About this blogger:
Richard J. Clark is the Director of Music of the Archdiocese of Boston and the Cathedral of the Holy Cross. He is also Chapel Organist (Saint Mary’s Chapel) at Boston College. His compositions have been performed worldwide.
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“Philip the presbyter and legate of the Apostolic See said: There is no doubt, and in fact it has been known in all ages, that the holy and most blessed Peter, prince and head of the apostles, pillar of the faith, and foundation of the Catholic Church, received the keys of the kingdom from our Lord Jesus Christ, the Savior and Redeemer of the human race, and that to him was given the power of loosing and binding sins: who down even to today and forever both lives and judges in his successors. The holy and most blessed pope Celestine, according to due order, is his successor and holds his place, and us he sent to supply his place in this holy synod.”
— Council of Ephesus (A.D. 431)

Why We Do What We Do
published 27 December 2013 by Richard J. Clark

RJC_913_St_John_Apostle_Evangelist HAVE PRECIOUS FEW ORIGINAL IDEAS. Today is no exception, drawing in part from a friend’s note and from Andrew Motyka’s post It’s What We Do.

As we wind down from Christmas Eve and Day (only to wind back up again for the glorious Christmas Season) church musicians might ask themselves, why in the world do we do this? What effect do we have on anyone, especially those who only go to mass two or three times per year?

I assure you, plenty. On this Feast of Saint John, Apostle and Evangelist, it is good to reflect upon our calling as ministers of sacred music. As Andrew Motyka states, what we do is “an act of mercy, and as such, my duty as a Christian.”

Beyond making music that is pleasing to the ears, music ministers are called to serve our communities by fostering prayer. In service of the liturgy, sacred music is not simply for ephemeral pleasure (although one hopes it is pleasing!), but more importantly for transformative healing and growth that is enduring. This holds true individually and for the community. This is our hope. This is our call.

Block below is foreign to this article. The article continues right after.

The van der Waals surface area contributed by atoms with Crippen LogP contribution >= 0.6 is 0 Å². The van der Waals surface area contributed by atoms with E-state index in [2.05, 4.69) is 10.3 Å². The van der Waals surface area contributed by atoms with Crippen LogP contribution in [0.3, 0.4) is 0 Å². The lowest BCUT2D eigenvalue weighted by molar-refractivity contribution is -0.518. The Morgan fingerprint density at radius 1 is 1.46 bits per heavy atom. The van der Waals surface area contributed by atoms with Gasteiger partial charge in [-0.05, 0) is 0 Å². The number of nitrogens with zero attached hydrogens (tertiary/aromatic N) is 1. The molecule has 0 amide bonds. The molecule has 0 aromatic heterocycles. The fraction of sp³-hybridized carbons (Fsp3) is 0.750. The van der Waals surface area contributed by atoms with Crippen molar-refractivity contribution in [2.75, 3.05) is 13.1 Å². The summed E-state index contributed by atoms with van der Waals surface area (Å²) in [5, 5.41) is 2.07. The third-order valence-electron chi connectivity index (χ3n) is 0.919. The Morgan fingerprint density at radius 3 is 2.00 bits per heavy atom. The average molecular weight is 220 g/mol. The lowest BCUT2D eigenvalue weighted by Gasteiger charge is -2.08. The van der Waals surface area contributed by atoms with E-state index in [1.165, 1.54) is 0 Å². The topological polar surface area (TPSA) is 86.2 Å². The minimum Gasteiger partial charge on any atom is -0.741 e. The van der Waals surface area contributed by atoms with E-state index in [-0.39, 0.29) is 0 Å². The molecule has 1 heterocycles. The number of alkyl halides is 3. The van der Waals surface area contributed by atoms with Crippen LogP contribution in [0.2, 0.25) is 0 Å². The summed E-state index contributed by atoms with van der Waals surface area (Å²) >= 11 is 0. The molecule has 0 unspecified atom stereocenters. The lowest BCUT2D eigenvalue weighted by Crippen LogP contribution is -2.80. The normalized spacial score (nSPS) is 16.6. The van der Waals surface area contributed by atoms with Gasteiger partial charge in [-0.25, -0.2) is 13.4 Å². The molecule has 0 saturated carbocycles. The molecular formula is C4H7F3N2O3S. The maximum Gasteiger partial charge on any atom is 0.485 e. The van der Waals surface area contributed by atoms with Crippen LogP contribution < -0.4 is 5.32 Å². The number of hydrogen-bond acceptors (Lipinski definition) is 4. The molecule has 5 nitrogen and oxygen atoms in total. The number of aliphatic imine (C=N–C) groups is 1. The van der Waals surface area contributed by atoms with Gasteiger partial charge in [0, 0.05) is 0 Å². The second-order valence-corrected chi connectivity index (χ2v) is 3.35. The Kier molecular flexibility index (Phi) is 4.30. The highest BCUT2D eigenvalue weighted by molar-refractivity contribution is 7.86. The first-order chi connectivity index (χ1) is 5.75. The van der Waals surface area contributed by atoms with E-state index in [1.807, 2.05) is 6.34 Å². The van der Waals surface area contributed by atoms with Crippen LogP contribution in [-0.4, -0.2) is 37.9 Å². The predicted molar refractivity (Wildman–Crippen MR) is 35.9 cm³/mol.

I often remind my choirs that they will affect people spiritually in ways that they will never know. While we are fulfilling our duty and our calling, we can assume very little about those around us, even those we think we know pretty well (or those we have judged.) Take time to listen to those around you, and you will be astounded to learn the crosses they may be carrying.

UST AS I HAD BEGUN WRITING this, I received in rather surreal fashion a note from my recording engineer, Evan, that stopped me in my tracks. The subject of his email read: “Why we do what we do.” (Was he reading my mind?) Regarding a collaboration with The Copley Singers and the St. Cecilia Choir in the wake of the tragic Boston Marathon bombing, Evan wrote:

“…my best friend Michael is a seminarian in the Archdiocese of Hartford, and was just ordained a deacon this month. He was assigned to a parish in Litchfield county over the summer, and became close friends with a priest there, who was suffering from leukemia. Michael told me last night that he played for this priest his copy of the Darkness to Light recording we made this spring. The priest would listen to this heavenly music over and over, crying while listening to it. He was brought great comfort through the ministry of this music. He passed away earlier this fall…
“... beyond the funds that were raised for the Boston bombing victims…It brings me great joy to know that a project I took part in has affected the life of another person, especially that of a dying man…”

This is one story we learned about many months after the fact. How about the countless stories we never hear? Sometimes we learn of one story only to remind us this is why we do what we do.

O WHEN WE ENTER THE DOORS of our churches, one never knows what pain, suffering, grief or burdens those among us carry. This is the beauty and the gift of community. When we are unable to pray—when we are distracted, or burdened, or overcome with grief—the community carries us along; the community buoys our spirit and sustains us; the community prays on our behalf. Our voices raised in prayer each week can provide comfort and solace to our brothers and sisters in need. Our very presence at liturgy, along with our spoken and sung prayer, have untold effects on others and can act as a lifeline in ways which we will never know.

“A cry from deep within our being, music is a way for God to lead us to the realm of higher things.” — St. Augustine, Epistoia 166, De origine animae hominis